Justin Bieber is coming to town. Beliebers are rejoicing, while others groan, roll their eyes and declare, "Music is dead." Yet this 18-year-old Canadian is only the latest in a long line of mass-culture child stars and teen idols dating back at least to Shirley Temple — though probably before. And while most of these tykes have led crotchety old fools to prematurely proclaim music's demise, the story of child stars is more complex than that. Teen idols are neither inherently good nor bad, but they are — and always have been — an inescapable part of popular culture. How long they last in the spotlight depends on how well they learn to navigate the fickle tides of fame.
While some child stars rise exponentially (see Justin Timberlake), others wallow through the tabloids for years (see Britney Spears). Still others are so defined by their early successes that people simply forget about them, often assuming they're dead. (Often they are.)
What, then, is in store for the Biebs? Will his current tour, including a Jan. 22 concert at Time Warner Cable Arena, be the high point of his life? Will everything else be a painful downhill skid for him? Or is he at the beginning of a meteoric rise culminating in a handful of classic albums and decades of box-set reissues?
It's probably worth looking at Bieber in child-star context, then, rather than rail against him or rally behind him. To that end, here is a (very) partial history of teen idols and child stars.
Overview: Though not a musician (unless you consider "On the Good Ship Lollipop"), Temple largely set the model for teen and preteen stars. She achieved near-inescapable celebrity when she wasn't much older than a toddler, and ruled the cinema until she was 11. By 22, she had retired from acting. Since then, she has made sporadic TV appearances and become active in the Republican Party. Yet Salvador Dalí's Shirley Temple, The Youngest, Most Sacred Monster of the Cinema in Her Time presented her as a sexualized nightmare creature — and he wasn't alone in this criticism of her heyday appeal. While the Temple films of the '30s arguably provided respite from the Depression, it was all through formula-driven plots and heavy clichés.
Where she is today: She's still alive. Who knew?
Overview: Ah, the bucolic '50s: the era of baseball, apple pie, Joe McCarthy and Jim Crow. But it was also the era of rock 'n' roll — an exciting, sexualized new form emerging from the collision of R&B, hillbilly music, country ... you know the story. Yet where breakthrough stars like Elvis Presley took to the stage with his hips swinging and thrusting, Boone's conservative, sterilized renditions of rough-and-tumble Little Richard sex-jams helped make rock popular in white, suburban America — where it lives to this day.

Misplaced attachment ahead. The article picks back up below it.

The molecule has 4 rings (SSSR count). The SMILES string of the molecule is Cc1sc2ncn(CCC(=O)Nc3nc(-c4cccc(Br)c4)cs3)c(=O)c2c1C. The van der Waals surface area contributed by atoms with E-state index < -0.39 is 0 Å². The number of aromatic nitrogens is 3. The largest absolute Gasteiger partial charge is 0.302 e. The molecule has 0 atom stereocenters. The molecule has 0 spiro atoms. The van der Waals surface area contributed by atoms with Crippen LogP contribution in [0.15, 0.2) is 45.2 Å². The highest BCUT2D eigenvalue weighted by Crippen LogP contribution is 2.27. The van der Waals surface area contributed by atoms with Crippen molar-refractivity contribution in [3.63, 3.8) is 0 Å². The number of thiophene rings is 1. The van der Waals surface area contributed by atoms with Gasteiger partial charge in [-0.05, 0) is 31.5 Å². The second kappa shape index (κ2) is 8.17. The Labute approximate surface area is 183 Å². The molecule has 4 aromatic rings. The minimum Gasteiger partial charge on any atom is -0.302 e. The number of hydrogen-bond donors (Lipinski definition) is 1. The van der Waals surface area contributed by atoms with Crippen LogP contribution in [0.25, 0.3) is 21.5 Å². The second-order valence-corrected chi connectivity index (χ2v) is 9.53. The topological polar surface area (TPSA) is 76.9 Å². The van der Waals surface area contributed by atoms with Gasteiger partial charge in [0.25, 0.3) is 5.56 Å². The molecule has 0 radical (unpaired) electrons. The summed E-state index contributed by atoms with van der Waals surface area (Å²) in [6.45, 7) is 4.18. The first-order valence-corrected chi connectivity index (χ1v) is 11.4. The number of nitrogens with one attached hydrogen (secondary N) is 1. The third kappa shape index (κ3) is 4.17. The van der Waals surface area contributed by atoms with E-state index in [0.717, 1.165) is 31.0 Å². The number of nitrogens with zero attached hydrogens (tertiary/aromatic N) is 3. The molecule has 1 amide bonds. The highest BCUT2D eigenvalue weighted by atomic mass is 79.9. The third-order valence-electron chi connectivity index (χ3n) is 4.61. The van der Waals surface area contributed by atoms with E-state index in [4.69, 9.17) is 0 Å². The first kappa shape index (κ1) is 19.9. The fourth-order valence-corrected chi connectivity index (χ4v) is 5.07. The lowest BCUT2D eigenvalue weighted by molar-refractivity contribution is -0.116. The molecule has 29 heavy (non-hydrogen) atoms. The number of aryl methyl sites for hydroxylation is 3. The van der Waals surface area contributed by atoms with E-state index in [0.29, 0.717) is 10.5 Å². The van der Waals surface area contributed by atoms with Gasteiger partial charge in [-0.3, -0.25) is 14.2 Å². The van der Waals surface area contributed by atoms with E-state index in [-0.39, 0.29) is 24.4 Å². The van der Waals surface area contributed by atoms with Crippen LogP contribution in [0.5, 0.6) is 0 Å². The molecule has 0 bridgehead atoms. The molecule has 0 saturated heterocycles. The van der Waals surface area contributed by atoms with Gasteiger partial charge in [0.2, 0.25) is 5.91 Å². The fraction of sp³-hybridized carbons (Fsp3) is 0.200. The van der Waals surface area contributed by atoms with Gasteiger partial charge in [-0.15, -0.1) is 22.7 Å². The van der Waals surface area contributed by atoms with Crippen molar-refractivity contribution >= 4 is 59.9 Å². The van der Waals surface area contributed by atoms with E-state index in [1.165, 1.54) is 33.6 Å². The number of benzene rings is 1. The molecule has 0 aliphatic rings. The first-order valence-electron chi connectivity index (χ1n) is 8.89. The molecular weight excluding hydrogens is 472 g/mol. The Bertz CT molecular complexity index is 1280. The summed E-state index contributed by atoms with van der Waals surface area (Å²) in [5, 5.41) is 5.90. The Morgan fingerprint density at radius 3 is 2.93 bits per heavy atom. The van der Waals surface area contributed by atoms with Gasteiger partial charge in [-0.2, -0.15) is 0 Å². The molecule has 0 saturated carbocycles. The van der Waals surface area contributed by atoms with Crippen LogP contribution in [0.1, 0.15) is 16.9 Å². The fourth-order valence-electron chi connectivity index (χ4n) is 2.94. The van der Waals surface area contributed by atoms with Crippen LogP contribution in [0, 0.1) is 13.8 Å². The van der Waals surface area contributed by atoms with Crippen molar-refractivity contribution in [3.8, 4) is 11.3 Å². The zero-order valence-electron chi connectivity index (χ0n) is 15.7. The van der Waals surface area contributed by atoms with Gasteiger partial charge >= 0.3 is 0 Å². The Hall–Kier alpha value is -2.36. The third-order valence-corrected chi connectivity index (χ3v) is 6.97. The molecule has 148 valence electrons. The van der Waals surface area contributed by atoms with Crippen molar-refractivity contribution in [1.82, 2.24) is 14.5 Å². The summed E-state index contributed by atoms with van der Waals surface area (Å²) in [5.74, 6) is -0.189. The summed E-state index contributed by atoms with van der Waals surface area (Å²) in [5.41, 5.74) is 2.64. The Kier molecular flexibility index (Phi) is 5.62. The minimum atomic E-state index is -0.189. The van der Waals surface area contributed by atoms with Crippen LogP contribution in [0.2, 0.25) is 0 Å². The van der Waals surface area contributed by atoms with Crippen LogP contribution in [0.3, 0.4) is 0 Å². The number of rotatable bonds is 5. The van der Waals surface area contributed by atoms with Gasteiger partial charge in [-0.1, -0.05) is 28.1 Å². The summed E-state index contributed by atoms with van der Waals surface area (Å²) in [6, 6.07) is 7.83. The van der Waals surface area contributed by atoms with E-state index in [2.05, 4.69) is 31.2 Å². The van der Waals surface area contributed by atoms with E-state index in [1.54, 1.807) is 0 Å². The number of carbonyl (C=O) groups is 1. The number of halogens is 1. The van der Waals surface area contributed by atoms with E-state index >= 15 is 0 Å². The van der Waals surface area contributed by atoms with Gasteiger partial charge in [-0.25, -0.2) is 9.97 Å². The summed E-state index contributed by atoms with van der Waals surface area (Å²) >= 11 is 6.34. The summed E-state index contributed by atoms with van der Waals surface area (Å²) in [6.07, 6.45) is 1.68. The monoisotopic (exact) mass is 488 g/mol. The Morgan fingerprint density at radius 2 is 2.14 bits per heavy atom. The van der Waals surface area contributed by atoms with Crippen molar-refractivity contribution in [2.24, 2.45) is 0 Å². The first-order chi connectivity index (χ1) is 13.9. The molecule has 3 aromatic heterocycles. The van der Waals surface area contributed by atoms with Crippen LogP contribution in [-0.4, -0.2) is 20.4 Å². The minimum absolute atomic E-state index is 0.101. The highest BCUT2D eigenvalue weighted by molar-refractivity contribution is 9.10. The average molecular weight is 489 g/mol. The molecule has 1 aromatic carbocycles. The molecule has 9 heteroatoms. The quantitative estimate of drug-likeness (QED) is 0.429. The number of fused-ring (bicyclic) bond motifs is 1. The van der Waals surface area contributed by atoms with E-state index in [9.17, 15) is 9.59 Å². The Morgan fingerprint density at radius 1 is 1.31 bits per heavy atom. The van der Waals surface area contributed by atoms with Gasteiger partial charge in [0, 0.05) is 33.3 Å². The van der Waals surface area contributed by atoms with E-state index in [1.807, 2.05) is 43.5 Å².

Where he is today: Still clean-cut, still kicking and still, uh ... singing.
Overview: It's essential to remember that 1963 saw these monoliths of popular music receive the same reactions as Justin Bieber does today: the incoherent screams of teens tearing out their own hair, the gripes of anyone over 30 and the grumbles of critics. The British Invasion didn't happen without a little native resistance, after all.
Where they are today: You're kidding, right?
Michael Jackson (the kid)
Overview: Long before Michael Jackson (the adult) taught '80s teens the ol' moonwalk and crotch-grab routine, he was the reason we liked The Jackson 5 — a pop force capable of knocking Beatles songs out of the No. 1 spot on
Billboard. Even as an elementary school kid, his vocal clarity and control shone. Yet there was something Shakespearean about the charismatic tween's eventual decades-long run in the spotlight — from his fringe-flying dance moves with his brothers to his rise to King of Pop and seemingly endless stream of personal embarrassments in the '90s and early 2000s to, finally, his death on the eve of what would have been yet another comeback. Now that he's gone, Jackson's legend is back in full force — obliterating 15 years of Wacko Jacko jokes as if they never happened.
Yet understanding this troubled artist's life requires admitting the counterbalance of thrilling highs and grotesque lows: after constantly appearing on TV throughout the '70s with his brothers and mentor Diana Ross, he went on to establish the music video as an art form, yet was shunned as a pedophile several times; he met with sitting presidents (even if it was the Gipper), yet made his children cover their faces in public (and who the hell names a kid "Blanket"?). Sane or not, dude was talented — and if it sucks how he died, his life didn't sound all that fun, either.
Where he is today: Medicated to death.
When: Late '80s
Overview: Pure bubblegum pop like this drove cynics like the late, acid-tongued comedian Bill Hicks wild for the same reason Dalí painted that Shirley Temple picture: both were disturbed by the sexualization of child and teen stars (at least, that's what Hicks' rants say to me). But it was also the crass commercialism that got to Hicks — after all, Tiffany made her big splash touring malls. From another perspective, however, she sought her audience where she knew they'd already be — further endearing herself to gum-smacking teen girls with side ponytails. Neither singer's career survived the onset of the '90s, and both Tiffany and Gibson landed safely within VH1's "Where Are They Now?" category.
Where they are today: Making records, starring in SyFy originals, doing oldies tours together and (sigh) posing for Playboy within suspiciously few years of each other.
New Kids on the Block